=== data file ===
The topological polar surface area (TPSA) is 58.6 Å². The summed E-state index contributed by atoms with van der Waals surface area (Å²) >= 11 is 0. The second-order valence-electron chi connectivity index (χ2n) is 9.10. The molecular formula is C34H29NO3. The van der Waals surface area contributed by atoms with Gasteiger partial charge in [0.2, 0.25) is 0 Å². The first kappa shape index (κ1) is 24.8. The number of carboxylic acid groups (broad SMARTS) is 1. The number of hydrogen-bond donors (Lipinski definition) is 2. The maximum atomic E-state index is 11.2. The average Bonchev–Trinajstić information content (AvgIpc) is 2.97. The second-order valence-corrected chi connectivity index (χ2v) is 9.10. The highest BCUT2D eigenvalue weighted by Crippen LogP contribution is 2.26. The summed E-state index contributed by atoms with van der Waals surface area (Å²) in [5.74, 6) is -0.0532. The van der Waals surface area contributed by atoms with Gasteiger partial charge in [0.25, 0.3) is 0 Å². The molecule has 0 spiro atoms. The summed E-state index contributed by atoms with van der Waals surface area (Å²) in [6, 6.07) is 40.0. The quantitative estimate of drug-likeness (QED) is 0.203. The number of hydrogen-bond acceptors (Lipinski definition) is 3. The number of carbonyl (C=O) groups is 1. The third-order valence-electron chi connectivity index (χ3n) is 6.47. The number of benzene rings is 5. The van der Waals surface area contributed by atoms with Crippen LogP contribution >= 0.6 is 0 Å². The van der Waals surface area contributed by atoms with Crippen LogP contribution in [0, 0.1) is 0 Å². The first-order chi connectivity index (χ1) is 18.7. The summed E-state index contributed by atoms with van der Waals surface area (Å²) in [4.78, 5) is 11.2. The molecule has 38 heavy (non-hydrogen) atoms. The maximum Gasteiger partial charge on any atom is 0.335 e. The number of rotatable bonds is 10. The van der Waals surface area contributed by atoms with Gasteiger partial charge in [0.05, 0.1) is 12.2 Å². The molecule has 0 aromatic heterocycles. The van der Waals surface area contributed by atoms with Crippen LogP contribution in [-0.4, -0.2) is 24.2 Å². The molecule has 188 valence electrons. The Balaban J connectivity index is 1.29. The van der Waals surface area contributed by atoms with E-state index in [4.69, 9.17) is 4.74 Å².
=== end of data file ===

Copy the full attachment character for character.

The topological polar surface area (TPSA) is 58.6 Å². The summed E-state index contributed by atoms with van der Waals surface area (Å²) >= 11 is 0. The second-order valence-electron chi connectivity index (χ2n) is 9.10. The molecular formula is C34H29NO3. The van der Waals surface area contributed by atoms with Gasteiger partial charge in [0.2, 0.25) is 0 Å². The first kappa shape index (κ1) is 24.8. The number of carboxylic acid groups (broad SMARTS) is 1. The number of hydrogen-bond donors (Lipinski definition) is 2. The maximum atomic E-state index is 11.2. The average Bonchev–Trinajstić information content (AvgIpc) is 2.97. The second-order valence-corrected chi connectivity index (χ2v) is 9.10. The highest BCUT2D eigenvalue weighted by Crippen LogP contribution is 2.26. The summed E-state index contributed by atoms with van der Waals surface area (Å²) in [5.74, 6) is -0.0532. The van der Waals surface area contributed by atoms with Gasteiger partial charge in [0.25, 0.3) is 0 Å². The molecule has 0 spiro atoms. The summed E-state index contributed by atoms with van der Waals surface area (Å²) in [6, 6.07) is 40.0. The quantitative estimate of drug-likeness (QED) is 0.203. The number of hydrogen-bond acceptors (Lipinski definition) is 3. The number of carbonyl (C=O) groups is 1. The third-order valence-electron chi connectivity index (χ3n) is 6.47. The number of benzene rings is 5. The van der Waals surface area contributed by atoms with Crippen LogP contribution >= 0.6 is 0 Å². The van der Waals surface area contributed by atoms with Crippen LogP contribution in [0, 0.1) is 0 Å². The first-order chi connectivity index (χ1) is 18.7. The summed E-state index contributed by atoms with van der Waals surface area (Å²) in [4.78, 5) is 11.2. The molecule has 38 heavy (non-hydrogen) atoms. The maximum Gasteiger partial charge on any atom is 0.335 e. The number of rotatable bonds is 10. The van der Waals surface area contributed by atoms with Gasteiger partial charge in [0.05, 0.1) is 12.2 Å². The molecule has 0 aromatic heterocycles. The van der Waals surface area contributed by atoms with Crippen LogP contribution in [-0.4, -0.2) is 24.2 Å². The molecule has 188 valence electrons. The Balaban J connectivity index is 1.29. The van der Waals surface area contributed by atoms with E-state index in [4.69, 9.17) is 4.74 Å².